"Ah, the posh life. My family introduced me into it through my father's university connections. We didn't have house servants nor an estate, I shined my own shoes, but we did well for ourselves. When the book started to sell, however, I found myself coming into a liking of expensive suits. I've quite a collection back home I've had no reason to use in the last few years. So…cheers to the sentiment. It does have its places, doesn't it? Selling the book was quite the ride." Talkshow reaches for his mug of tea and downs the last of its contents. "Are they all on Virgon? Your parents, Lydia, and Oscar? Do you have any other family there?"

"I do admit, there's something very admirable about a aman in a well tailored suit." Iphigenia mms. "Lydia was on Virgon when we left, and so was Oscar - but both enjoy traveling, so they could be anywhere their mood has struck them to go. Skiing on Aquaria, sunning and sailing on Picon, shopping on Caprica, though Oscar travels less than Lydia does. My parents are esconced safely at home. There's the relations, of course."

Something passes over Daniel's features at her mention of her opinion of men in suits, and it's something quite subtle. His head tilts just a tad and his eyes grow more perceptive, as if some quiet and unannounced thought just came to light. The quiet, wistful smile returns as he reaches for his fork, switching to the small slice of pie. "We you able to get to see them when we were over Virgon? You'll have to stop me if I ask questions that are too personal. I'll have you know I don't offend easily."

"I don't mind." she says, admitting, "It's a bit relieving to discuss my family with someone who won't judge me poorly for them. It's a bit like being accused of snobbery without actually having done anything to reflect one has a concern for social class, and anything one does after it's known is regarded as an effort to reach across class regardless of that's how it's meant. So damn if you do, and damned if you don't, you see. And I did get to see them. Lydia wound up at a race I attended with some of the crew, and there was a party at the house before I left. I admit I spent much of the laughter wishing to be rescued from it, though. They can be terrifically dull affairs."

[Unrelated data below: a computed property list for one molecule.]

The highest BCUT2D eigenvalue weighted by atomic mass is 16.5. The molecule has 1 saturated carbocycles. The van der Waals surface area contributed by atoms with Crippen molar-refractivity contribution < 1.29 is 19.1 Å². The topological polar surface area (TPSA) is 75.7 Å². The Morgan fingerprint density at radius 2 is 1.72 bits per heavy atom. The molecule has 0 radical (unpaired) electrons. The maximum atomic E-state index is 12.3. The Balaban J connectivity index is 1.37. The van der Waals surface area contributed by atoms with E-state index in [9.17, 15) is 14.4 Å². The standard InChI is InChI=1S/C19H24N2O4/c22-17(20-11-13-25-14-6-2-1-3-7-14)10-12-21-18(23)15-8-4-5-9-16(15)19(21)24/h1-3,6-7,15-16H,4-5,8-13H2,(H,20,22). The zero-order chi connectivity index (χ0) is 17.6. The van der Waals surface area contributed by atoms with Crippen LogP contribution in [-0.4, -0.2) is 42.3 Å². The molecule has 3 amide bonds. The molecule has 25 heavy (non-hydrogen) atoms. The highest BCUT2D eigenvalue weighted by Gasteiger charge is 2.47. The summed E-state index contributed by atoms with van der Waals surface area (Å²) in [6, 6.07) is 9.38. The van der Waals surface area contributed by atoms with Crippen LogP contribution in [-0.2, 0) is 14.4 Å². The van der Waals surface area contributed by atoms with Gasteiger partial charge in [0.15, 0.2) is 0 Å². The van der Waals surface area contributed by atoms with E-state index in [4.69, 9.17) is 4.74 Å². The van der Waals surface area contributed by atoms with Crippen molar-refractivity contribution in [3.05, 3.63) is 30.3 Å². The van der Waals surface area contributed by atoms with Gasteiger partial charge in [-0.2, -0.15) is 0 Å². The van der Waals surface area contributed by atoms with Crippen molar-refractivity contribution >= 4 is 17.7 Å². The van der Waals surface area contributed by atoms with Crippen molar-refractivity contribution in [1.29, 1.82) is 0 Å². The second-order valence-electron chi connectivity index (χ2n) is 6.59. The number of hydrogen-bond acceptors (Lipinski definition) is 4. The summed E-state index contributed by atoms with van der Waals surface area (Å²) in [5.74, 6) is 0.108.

"Well, we all have our social functions, and sometimes it's hard for people who grew up in less polite societies to understand that there's a rather unfair game that gets played to maintain this perceived status level. I can understand why the disdain exists, but comfort often does come in the form of golden handcuffs, doesn't it?" His fork cuts through the side of the pie and shoves a small helping onto the tines. He then devours that small bit of pie with a near ritualistic reverence, as if pie doesn't come by often.